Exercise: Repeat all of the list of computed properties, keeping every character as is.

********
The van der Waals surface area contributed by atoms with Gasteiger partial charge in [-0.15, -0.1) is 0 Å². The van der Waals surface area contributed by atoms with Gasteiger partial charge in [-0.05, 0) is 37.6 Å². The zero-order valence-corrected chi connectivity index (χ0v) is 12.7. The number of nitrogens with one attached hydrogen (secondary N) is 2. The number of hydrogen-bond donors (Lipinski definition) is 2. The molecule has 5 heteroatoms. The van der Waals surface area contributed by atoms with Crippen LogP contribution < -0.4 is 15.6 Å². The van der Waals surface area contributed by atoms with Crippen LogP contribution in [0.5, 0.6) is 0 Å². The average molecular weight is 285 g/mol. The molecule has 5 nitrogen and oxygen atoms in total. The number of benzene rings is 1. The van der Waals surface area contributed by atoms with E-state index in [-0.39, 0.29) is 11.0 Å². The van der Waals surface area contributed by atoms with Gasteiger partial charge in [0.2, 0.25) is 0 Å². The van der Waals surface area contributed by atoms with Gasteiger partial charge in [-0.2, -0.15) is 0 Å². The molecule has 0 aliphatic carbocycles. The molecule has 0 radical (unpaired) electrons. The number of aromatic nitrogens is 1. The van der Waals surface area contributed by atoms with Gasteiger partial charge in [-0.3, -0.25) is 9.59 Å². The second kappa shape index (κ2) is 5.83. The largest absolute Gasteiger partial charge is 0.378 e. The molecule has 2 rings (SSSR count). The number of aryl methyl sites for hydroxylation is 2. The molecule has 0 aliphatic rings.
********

The van der Waals surface area contributed by atoms with Gasteiger partial charge in [-0.15, -0.1) is 0 Å². The van der Waals surface area contributed by atoms with Gasteiger partial charge in [-0.05, 0) is 37.6 Å². The zero-order valence-corrected chi connectivity index (χ0v) is 12.7. The number of nitrogens with one attached hydrogen (secondary N) is 2. The number of hydrogen-bond donors (Lipinski definition) is 2. The molecule has 5 heteroatoms. The van der Waals surface area contributed by atoms with Crippen LogP contribution < -0.4 is 15.6 Å². The van der Waals surface area contributed by atoms with Crippen LogP contribution in [0.5, 0.6) is 0 Å². The average molecular weight is 285 g/mol. The molecule has 5 nitrogen and oxygen atoms in total. The number of benzene rings is 1. The van der Waals surface area contributed by atoms with E-state index in [-0.39, 0.29) is 11.0 Å². The van der Waals surface area contributed by atoms with Gasteiger partial charge in [0.2, 0.25) is 0 Å². The van der Waals surface area contributed by atoms with Gasteiger partial charge in [-0.2, -0.15) is 0 Å². The molecule has 0 aliphatic carbocycles. The molecule has 0 radical (unpaired) electrons. The number of aromatic nitrogens is 1. The van der Waals surface area contributed by atoms with Gasteiger partial charge in [-0.3, -0.25) is 9.59 Å². The second kappa shape index (κ2) is 5.83. The largest absolute Gasteiger partial charge is 0.378 e. The molecule has 2 rings (SSSR count). The number of aryl methyl sites for hydroxylation is 2. The molecule has 0 aliphatic rings.